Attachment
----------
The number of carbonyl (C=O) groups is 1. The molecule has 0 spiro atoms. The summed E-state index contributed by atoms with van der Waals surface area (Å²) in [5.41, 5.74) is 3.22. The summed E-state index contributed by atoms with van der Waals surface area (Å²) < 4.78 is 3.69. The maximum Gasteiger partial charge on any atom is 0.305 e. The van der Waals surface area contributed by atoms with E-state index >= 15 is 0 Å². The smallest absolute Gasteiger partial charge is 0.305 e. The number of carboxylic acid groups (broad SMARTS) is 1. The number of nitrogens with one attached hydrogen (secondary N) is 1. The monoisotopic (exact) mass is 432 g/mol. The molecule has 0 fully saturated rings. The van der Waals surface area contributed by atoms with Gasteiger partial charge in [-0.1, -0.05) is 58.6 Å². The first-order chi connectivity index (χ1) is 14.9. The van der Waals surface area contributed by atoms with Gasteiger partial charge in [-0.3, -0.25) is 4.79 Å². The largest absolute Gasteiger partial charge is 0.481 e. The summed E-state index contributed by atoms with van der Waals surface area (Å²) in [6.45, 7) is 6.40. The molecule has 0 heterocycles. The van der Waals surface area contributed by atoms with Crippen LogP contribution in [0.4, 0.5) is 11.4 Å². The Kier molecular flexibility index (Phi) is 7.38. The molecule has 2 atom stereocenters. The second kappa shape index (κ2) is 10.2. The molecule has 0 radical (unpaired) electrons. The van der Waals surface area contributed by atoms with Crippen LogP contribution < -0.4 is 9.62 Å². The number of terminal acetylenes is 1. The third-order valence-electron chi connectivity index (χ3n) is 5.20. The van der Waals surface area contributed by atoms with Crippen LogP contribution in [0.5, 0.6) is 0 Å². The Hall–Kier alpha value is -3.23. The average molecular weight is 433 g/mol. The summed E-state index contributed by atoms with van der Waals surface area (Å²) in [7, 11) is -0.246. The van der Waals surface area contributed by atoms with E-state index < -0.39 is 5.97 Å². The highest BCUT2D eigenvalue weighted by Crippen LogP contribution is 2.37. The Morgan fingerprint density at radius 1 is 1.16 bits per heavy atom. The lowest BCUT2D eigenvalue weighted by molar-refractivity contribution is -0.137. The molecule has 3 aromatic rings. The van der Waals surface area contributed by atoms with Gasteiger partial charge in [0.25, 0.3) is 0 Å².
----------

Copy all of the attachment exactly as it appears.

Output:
The number of carbonyl (C=O) groups is 1. The molecule has 0 spiro atoms. The summed E-state index contributed by atoms with van der Waals surface area (Å²) in [5.41, 5.74) is 3.22. The summed E-state index contributed by atoms with van der Waals surface area (Å²) < 4.78 is 3.69. The maximum Gasteiger partial charge on any atom is 0.305 e. The van der Waals surface area contributed by atoms with E-state index >= 15 is 0 Å². The smallest absolute Gasteiger partial charge is 0.305 e. The number of carboxylic acid groups (broad SMARTS) is 1. The number of nitrogens with one attached hydrogen (secondary N) is 1. The monoisotopic (exact) mass is 432 g/mol. The molecule has 0 fully saturated rings. The van der Waals surface area contributed by atoms with Gasteiger partial charge in [-0.1, -0.05) is 58.6 Å². The first-order chi connectivity index (χ1) is 14.9. The van der Waals surface area contributed by atoms with Gasteiger partial charge in [-0.3, -0.25) is 4.79 Å². The largest absolute Gasteiger partial charge is 0.481 e. The summed E-state index contributed by atoms with van der Waals surface area (Å²) in [6.45, 7) is 6.40. The molecule has 0 heterocycles. The van der Waals surface area contributed by atoms with Crippen LogP contribution in [0.4, 0.5) is 11.4 Å². The Kier molecular flexibility index (Phi) is 7.38. The molecule has 2 atom stereocenters. The second kappa shape index (κ2) is 10.2. The molecule has 0 radical (unpaired) electrons. The van der Waals surface area contributed by atoms with Crippen LogP contribution < -0.4 is 9.62 Å². The number of terminal acetylenes is 1. The third-order valence-electron chi connectivity index (χ3n) is 5.20. The van der Waals surface area contributed by atoms with Crippen LogP contribution in [0.5, 0.6) is 0 Å². The Hall–Kier alpha value is -3.23. The average molecular weight is 433 g/mol. The summed E-state index contributed by atoms with van der Waals surface area (Å²) in [7, 11) is -0.246. The van der Waals surface area contributed by atoms with E-state index < -0.39 is 5.97 Å². The highest BCUT2D eigenvalue weighted by Crippen LogP contribution is 2.37. The Morgan fingerprint density at radius 1 is 1.16 bits per heavy atom. The lowest BCUT2D eigenvalue weighted by molar-refractivity contribution is -0.137. The molecule has 3 aromatic rings. The van der Waals surface area contributed by atoms with Gasteiger partial charge in [0.25, 0.3) is 0 Å².